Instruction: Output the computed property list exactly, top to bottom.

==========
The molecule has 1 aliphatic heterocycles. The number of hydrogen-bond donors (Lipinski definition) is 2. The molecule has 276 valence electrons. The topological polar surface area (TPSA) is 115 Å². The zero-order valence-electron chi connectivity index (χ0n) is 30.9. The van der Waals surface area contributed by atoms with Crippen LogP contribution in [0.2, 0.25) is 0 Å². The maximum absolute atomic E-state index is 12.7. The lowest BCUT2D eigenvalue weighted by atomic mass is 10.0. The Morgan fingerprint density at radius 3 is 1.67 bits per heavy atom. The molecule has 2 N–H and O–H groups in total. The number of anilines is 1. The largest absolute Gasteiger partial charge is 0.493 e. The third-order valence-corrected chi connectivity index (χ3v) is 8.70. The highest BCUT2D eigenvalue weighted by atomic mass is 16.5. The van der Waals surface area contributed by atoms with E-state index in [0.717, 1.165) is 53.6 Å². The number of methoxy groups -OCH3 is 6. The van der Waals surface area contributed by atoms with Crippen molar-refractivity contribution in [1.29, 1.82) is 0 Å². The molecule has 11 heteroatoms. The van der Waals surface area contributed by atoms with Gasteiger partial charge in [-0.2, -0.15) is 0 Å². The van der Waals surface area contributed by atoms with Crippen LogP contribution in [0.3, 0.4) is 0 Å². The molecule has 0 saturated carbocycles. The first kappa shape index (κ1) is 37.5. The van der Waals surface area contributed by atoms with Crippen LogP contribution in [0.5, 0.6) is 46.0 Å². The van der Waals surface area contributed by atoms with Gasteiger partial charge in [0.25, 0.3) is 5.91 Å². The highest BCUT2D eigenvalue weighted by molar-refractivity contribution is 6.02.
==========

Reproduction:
The molecule has 1 aliphatic heterocycles. The number of hydrogen-bond donors (Lipinski definition) is 2. The molecule has 276 valence electrons. The topological polar surface area (TPSA) is 115 Å². The zero-order valence-electron chi connectivity index (χ0n) is 30.9. The van der Waals surface area contributed by atoms with Crippen LogP contribution in [0.2, 0.25) is 0 Å². The maximum absolute atomic E-state index is 12.7. The lowest BCUT2D eigenvalue weighted by atomic mass is 10.0. The Morgan fingerprint density at radius 3 is 1.67 bits per heavy atom. The molecule has 2 N–H and O–H groups in total. The number of anilines is 1. The largest absolute Gasteiger partial charge is 0.493 e. The third-order valence-corrected chi connectivity index (χ3v) is 8.70. The highest BCUT2D eigenvalue weighted by atomic mass is 16.5. The van der Waals surface area contributed by atoms with E-state index in [0.717, 1.165) is 53.6 Å². The number of methoxy groups -OCH3 is 6. The van der Waals surface area contributed by atoms with Crippen molar-refractivity contribution in [1.29, 1.82) is 0 Å². The molecule has 11 heteroatoms. The van der Waals surface area contributed by atoms with Gasteiger partial charge in [-0.2, -0.15) is 0 Å². The van der Waals surface area contributed by atoms with Crippen LogP contribution in [0.3, 0.4) is 0 Å². The molecule has 0 saturated carbocycles. The first kappa shape index (κ1) is 37.5. The van der Waals surface area contributed by atoms with Crippen LogP contribution in [0.5, 0.6) is 46.0 Å². The van der Waals surface area contributed by atoms with Gasteiger partial charge in [0.25, 0.3) is 5.91 Å². The highest BCUT2D eigenvalue weighted by molar-refractivity contribution is 6.02.